One-dose varicella vaccination for children was introduced in the United States in 1995. In 2006, a second dose was recommended to further decrease varicella disease and outbreaks. We describe the impact of the 2-dose vaccination program on varicella incidence, severity, and outbreaks in 2 varicella active surveillance areas.
We examined varicella incidence rates and disease characteristics in Antelope Valley (AV), CA, and West Philadelphia, PA, and varicella outbreak characteristics in AV during 1995–2010.
In 2010, varicella incidence was 0.3 cases per 1000 population in AV and 0.1 cases per 1000 population in West Philadelphia: 76% and 67% declines, respectively, since 2006 and 98% declines in both sites since 1995; incidence declined in all age groups during 2006–2010. From 2006–2010, 61.7% of case patients in both surveillance areas had been vaccinated with 1 dose of varicella vaccine and 7.5% with 2 doses. Most vaccinated case patients had <50 lesions with no statistically significant differences among 1- and 2-dose cases (62.8% and 70.3%, respectively). Varicella-related hospitalizations during 2006–2010 declined >40% compared with 2002–2005 and >85% compared with 1995–1998. Twelve varicella outbreaks occurred in AV during 2007–2010, compared with 47 during 2003–2006 and 236 during 1995–1998 (P < .01).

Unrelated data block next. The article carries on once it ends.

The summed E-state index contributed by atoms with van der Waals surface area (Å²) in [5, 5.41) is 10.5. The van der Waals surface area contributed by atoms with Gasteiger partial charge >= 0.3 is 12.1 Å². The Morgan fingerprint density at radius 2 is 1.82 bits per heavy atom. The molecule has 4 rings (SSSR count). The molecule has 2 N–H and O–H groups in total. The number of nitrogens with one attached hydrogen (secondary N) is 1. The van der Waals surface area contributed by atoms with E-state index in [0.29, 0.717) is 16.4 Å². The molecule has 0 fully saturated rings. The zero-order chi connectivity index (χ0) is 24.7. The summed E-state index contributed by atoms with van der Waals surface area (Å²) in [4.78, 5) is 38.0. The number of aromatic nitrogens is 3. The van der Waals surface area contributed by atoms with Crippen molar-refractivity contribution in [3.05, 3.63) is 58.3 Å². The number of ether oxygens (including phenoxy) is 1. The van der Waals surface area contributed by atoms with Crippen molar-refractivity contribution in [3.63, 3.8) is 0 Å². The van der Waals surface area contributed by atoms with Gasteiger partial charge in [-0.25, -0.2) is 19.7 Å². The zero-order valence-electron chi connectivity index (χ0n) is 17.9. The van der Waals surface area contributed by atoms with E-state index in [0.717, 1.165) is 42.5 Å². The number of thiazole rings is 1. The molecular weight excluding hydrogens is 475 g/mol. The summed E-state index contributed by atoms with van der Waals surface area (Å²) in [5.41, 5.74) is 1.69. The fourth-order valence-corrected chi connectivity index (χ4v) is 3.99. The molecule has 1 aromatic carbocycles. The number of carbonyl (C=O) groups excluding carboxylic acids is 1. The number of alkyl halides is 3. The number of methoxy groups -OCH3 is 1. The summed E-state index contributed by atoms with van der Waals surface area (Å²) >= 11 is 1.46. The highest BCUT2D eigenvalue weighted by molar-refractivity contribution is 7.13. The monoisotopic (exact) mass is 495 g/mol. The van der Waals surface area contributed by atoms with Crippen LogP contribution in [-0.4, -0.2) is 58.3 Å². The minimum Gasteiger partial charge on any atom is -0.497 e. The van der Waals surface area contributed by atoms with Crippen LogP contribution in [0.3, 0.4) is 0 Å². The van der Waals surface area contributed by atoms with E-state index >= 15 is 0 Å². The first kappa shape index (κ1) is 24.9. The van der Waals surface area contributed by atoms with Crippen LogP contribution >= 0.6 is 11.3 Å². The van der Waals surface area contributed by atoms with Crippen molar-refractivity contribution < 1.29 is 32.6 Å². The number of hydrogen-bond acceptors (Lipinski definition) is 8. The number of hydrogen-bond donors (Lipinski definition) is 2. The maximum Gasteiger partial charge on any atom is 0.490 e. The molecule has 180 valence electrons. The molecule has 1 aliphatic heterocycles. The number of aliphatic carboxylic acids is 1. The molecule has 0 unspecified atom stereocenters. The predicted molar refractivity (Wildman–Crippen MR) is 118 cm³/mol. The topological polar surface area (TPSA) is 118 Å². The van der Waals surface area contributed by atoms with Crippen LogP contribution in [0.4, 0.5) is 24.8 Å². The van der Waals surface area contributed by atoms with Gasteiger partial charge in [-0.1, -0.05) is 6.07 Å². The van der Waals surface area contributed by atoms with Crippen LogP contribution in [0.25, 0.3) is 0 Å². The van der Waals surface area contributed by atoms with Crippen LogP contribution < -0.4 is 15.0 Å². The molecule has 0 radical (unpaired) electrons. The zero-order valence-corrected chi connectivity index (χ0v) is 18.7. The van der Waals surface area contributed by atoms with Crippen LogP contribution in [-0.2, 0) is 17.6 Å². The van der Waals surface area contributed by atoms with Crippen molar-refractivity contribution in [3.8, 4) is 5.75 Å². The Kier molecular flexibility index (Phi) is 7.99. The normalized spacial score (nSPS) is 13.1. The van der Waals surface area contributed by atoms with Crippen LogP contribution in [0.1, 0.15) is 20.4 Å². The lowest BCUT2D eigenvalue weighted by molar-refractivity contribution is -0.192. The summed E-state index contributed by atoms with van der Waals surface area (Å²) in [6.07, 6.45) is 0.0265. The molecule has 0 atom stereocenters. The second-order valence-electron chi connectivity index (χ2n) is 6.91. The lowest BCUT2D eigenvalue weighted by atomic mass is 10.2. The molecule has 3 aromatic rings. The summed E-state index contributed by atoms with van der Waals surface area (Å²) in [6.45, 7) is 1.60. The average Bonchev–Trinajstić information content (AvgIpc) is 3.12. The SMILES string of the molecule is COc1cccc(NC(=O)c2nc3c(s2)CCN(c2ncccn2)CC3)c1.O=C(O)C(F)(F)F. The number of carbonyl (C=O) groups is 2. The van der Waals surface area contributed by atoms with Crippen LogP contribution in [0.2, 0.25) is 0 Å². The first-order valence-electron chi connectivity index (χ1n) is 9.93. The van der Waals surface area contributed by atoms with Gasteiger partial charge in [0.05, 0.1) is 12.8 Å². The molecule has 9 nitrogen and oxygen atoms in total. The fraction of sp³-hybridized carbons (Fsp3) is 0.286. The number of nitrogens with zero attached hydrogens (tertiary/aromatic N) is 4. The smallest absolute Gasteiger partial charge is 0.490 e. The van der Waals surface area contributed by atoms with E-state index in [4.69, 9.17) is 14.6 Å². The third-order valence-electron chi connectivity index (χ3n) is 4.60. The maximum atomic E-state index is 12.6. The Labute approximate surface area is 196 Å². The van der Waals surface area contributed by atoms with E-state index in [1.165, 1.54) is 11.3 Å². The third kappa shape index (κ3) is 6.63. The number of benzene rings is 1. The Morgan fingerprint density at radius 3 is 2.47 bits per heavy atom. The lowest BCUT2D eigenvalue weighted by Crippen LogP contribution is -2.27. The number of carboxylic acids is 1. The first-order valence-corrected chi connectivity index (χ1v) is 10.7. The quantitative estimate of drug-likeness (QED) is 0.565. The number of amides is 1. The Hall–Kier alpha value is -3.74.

Varicella incidence, hospitalizations, and outbreaks in 2 active surveillance areas declined substantially during the first 5 years of the 2-dose varicella vaccination program. Declines in incidence across all ages, including infants who are not eligible for varicella vaccination, and adults, in whom vaccination levels are low, provide evidence of the benefit of high levels of immunity in the population.